Updated 03 September 2020
Tired of the same old diets and detoxes? Then it’s time to try something completely different. Whatever your age, let 2016 be the year you get to grips with your pension – because you’ll thank yourself in years to come.
There’s nothing like a New Year to remind you of the passage of time (who’s written the wrong date on a cheque already?). Every year brings all of us closer to retirement – but if the thought of getting older makes you gloomy, remember that each year also makes your pension grow a little bit more. When it comes to saving for later life, time is your best friend – so make the most of it. Whether retirement is near or far away, there are always plenty of things you can do.
Okay, it’s the obvious one. If you’re in work then you need to have a pension – it’s as simple as that. If you’re self-employed, talk to a financial adviser about finding the best personal pension for you. If you work for someone else, you’re entitled to a workplace pension – most of which include employer contributions, making them even better value. Don’t opt out just to save money now; you will regret it in later years.
Last year saw more than a million people join a pension scheme for the first time, mostly as a result of auto-enrolment in workplace pensions. However, many of those new joiners – and many existing scheme members too – pay into their pension only the minimum amount. This is a wasted opportunity, because everything you pay into your pension is boosted by 20 per cent tax relief (so every 80 pence turns into a pound) and the whole sum then benefits from compound interest over time – so the sooner you boost your contributions, the better.
If you joined a scheme several years ago, you’ve probably been receiving annual statements and just filing them. Well, it’s time to dig them out and take a look. The figure will have risen year by year, but is that rate of growth going to be enough? You probably can’t tell if it’s good or bad, but a financial adviser can. You can arrange a free pension check with a local adviser who can assess your current arrangements and recommend any possible improvements you could explore.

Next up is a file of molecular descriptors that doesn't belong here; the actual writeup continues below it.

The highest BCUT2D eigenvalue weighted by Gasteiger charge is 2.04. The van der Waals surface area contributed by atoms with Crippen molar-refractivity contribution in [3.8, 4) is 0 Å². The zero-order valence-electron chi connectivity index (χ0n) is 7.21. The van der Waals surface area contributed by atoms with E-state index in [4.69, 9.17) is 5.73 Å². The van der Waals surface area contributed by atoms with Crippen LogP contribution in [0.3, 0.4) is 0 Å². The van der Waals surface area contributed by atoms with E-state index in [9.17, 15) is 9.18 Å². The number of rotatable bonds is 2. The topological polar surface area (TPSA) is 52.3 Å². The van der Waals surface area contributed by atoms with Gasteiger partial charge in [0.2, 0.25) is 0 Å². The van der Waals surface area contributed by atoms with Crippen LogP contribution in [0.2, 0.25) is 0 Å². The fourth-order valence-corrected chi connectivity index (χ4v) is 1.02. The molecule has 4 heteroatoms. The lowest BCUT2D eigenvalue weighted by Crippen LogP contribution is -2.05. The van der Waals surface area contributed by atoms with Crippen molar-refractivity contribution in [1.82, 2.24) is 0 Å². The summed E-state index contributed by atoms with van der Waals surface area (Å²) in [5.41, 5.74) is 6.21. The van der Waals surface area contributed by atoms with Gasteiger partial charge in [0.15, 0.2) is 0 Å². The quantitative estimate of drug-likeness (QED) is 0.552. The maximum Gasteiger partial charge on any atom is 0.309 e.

Most people have a number of different pension pots from various employers. It’s usually worth consolidating these into a single pension pot – for one thing it’s easier to manage when you reach pensionable age, and for another you may achieve a better rate of growth and lower administration fees. Talk to your financial adviser about whether this is best for you. Also make sure you track down any ‘forgotten’ pensions you may have. (If you have final salary pensions, however, it’s probably best to leave them where they are.)
You should be able to access your pension at any time from the age of 55. So if you’re approaching that age and have other savings elsewhere (e.g. in ISAs), you could consider moving these into your pension. You’ll receive a boost from tax relief at your marginal rate, and probably a better rate of growth too. Just make sure you won’t need to access the money before you reach 55. Also consider the tax implications if you then need to make a big withdrawal.
The good news is that today’s pensioners have more choice than ever before. That’s also the bad news. More choice unfortunately means more potential for making mistakes, if you don’t fully understand all the implications of what you’re doing. Pension freedom can seem very complex if you’re not familiar with all the terms – but it doesn’t have to be confusing.
For the simplest introduction to your choices under pension freedom, take a look at our quick pension guide. You won’t find a more straightforward introduction to the main options available to you, and the pros and cons of each.
To discuss your pension choices in more detail, talk to a financial adviser who specialises in pensions. You can find one local to you here.